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Hito Steyerl: How To Build a Sustainable Art World Ocula Conversation Hito Steyerl: How To Build a Sustainable Art World

'A Picture of War is Not War', we read in Hito Steyerl's iconic film November (2004), an essayistic Super 8 film tackling the definition of terrorism constructed around the figure of the artist's best friend Andrea Wolf, who was killed as a terrorist in 1998 in Eastern Anatolia after she joined the PKK (Kurdistan Workers' Party). Mixing documentary...

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Aichi to Okayama: Art in Japan Looks to the Future Ocula Report Aichi to Okayama: Art in Japan Looks to the Future 11 Oct 2019 : Stephanie Bailey for Ocula

There has been a flurry of triennial and biennial art activity in Japan this year. The Aichi Triennale opened in Nagoya this August, sparking a national debate about the shutting down of a display of formerly censored works—the result of public backlash against a burnt image of Emperor Hirohito and a statue commemorating the women forced into...

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Hans Hartung and Art Informel: Exhibition Walkthrough Ocula Insight | Video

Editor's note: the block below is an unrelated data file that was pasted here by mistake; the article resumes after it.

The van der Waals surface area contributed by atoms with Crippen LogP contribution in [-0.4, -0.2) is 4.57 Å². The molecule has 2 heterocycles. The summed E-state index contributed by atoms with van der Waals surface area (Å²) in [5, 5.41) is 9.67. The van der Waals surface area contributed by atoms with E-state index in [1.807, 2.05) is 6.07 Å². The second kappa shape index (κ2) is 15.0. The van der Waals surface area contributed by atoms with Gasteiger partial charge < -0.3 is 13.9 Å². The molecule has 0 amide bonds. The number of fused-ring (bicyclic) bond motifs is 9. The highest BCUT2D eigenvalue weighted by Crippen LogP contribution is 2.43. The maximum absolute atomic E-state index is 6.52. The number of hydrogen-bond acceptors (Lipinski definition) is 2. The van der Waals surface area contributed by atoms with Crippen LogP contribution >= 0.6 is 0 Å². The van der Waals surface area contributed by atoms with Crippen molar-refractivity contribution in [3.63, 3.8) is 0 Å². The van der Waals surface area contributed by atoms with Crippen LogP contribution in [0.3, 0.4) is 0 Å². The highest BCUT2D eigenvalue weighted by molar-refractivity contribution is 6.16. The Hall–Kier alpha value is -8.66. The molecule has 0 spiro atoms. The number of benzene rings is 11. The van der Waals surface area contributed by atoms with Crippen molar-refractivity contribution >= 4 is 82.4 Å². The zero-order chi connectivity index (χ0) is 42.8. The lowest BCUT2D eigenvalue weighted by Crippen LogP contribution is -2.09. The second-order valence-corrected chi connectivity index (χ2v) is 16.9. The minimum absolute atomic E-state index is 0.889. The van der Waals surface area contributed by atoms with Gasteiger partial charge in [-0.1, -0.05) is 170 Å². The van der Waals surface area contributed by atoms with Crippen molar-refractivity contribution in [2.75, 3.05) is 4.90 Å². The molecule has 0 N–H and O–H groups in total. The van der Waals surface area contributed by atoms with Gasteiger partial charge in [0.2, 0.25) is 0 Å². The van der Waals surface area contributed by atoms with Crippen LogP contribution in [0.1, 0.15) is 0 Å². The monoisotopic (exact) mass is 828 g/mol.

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Hans Hartung and Art Informel: Exhibition Walkthrough 15 October 2019

Hans Hartung and Art Informel at Mazzoleni London (1 October 2019-18 January 2020) presents key works by the French-German painter while highlighting his connection with artists active in Paris during the 50s and 60s. In this video, writer and historian Alan Montgomery discusses Hartung's practice and its legacy.Born in Leipzig in 1904, Hans...

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Related Press

Calder's black steel meets the white cube at a new exhibition at Hauser & Wirth

Matt Stromberg Los Angeles Times First published on 30 October 2018

Exhibition view: Alexander Calder, Calder: Nonspace, Hauser & Wirth, Los Angeles (27 October 2018–6 January 2019). Photo: Fredrik Nilsen / Hauser and Wirth.

The stark white room is punctuated by abstract black forms — jagged, organic, dramatic and playful — that sprout up from the floor or dangle languidly from the ceiling. Glimpsed out of the corner of your eye, they shift ever so slightly as you walk down the long gallery space, a former bank building. Around each corner, a new surprise.

This is a new exhibition of work by Alexander Calder, one of the most iconic American artists of the 20th century, at Hauser & Wirth's Los Angeles location. Titled Calder: Nonspace, it brings together 30 sculptures spanning 1939 to 1976, the year the artist died.

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